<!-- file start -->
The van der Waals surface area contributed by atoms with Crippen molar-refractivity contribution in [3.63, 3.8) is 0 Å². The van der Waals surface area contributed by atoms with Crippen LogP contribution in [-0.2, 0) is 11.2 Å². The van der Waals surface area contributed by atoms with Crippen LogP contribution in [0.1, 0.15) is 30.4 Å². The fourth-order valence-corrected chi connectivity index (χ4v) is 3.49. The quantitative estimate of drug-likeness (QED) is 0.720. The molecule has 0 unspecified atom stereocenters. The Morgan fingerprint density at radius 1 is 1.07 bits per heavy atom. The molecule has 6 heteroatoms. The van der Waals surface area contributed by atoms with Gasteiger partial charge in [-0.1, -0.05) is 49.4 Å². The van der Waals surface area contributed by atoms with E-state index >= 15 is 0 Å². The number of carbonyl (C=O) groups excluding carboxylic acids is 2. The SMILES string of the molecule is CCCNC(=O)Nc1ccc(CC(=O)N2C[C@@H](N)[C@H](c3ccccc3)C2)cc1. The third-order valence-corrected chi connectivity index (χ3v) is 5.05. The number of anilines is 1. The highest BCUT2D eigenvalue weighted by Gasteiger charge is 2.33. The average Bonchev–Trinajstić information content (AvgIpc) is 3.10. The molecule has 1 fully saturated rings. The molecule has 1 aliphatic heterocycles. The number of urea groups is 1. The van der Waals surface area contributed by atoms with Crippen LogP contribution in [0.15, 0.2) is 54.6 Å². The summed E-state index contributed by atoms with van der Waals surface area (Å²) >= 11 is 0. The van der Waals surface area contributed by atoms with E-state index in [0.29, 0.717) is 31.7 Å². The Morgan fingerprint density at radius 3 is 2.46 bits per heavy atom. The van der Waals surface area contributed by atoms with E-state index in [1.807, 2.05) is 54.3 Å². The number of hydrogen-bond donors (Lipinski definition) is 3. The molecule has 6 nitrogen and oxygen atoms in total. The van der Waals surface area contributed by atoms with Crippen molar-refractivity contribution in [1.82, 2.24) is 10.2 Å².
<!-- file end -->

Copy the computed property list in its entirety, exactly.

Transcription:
The van der Waals surface area contributed by atoms with Crippen molar-refractivity contribution in [3.63, 3.8) is 0 Å². The van der Waals surface area contributed by atoms with Crippen LogP contribution in [-0.2, 0) is 11.2 Å². The van der Waals surface area contributed by atoms with Crippen LogP contribution in [0.1, 0.15) is 30.4 Å². The fourth-order valence-corrected chi connectivity index (χ4v) is 3.49. The quantitative estimate of drug-likeness (QED) is 0.720. The molecule has 0 unspecified atom stereocenters. The Morgan fingerprint density at radius 1 is 1.07 bits per heavy atom. The molecule has 6 heteroatoms. The van der Waals surface area contributed by atoms with Gasteiger partial charge in [-0.1, -0.05) is 49.4 Å². The van der Waals surface area contributed by atoms with E-state index >= 15 is 0 Å². The number of carbonyl (C=O) groups excluding carboxylic acids is 2. The SMILES string of the molecule is CCCNC(=O)Nc1ccc(CC(=O)N2C[C@@H](N)[C@H](c3ccccc3)C2)cc1. The third-order valence-corrected chi connectivity index (χ3v) is 5.05. The number of anilines is 1. The highest BCUT2D eigenvalue weighted by Gasteiger charge is 2.33. The average Bonchev–Trinajstić information content (AvgIpc) is 3.10. The molecule has 1 fully saturated rings. The molecule has 1 aliphatic heterocycles. The number of urea groups is 1. The van der Waals surface area contributed by atoms with Crippen LogP contribution in [0.15, 0.2) is 54.6 Å². The summed E-state index contributed by atoms with van der Waals surface area (Å²) >= 11 is 0. The van der Waals surface area contributed by atoms with E-state index in [0.29, 0.717) is 31.7 Å². The Morgan fingerprint density at radius 3 is 2.46 bits per heavy atom. The van der Waals surface area contributed by atoms with E-state index in [1.807, 2.05) is 54.3 Å². The number of hydrogen-bond donors (Lipinski definition) is 3. The molecule has 6 nitrogen and oxygen atoms in total. The van der Waals surface area contributed by atoms with Crippen molar-refractivity contribution in [1.82, 2.24) is 10.2 Å².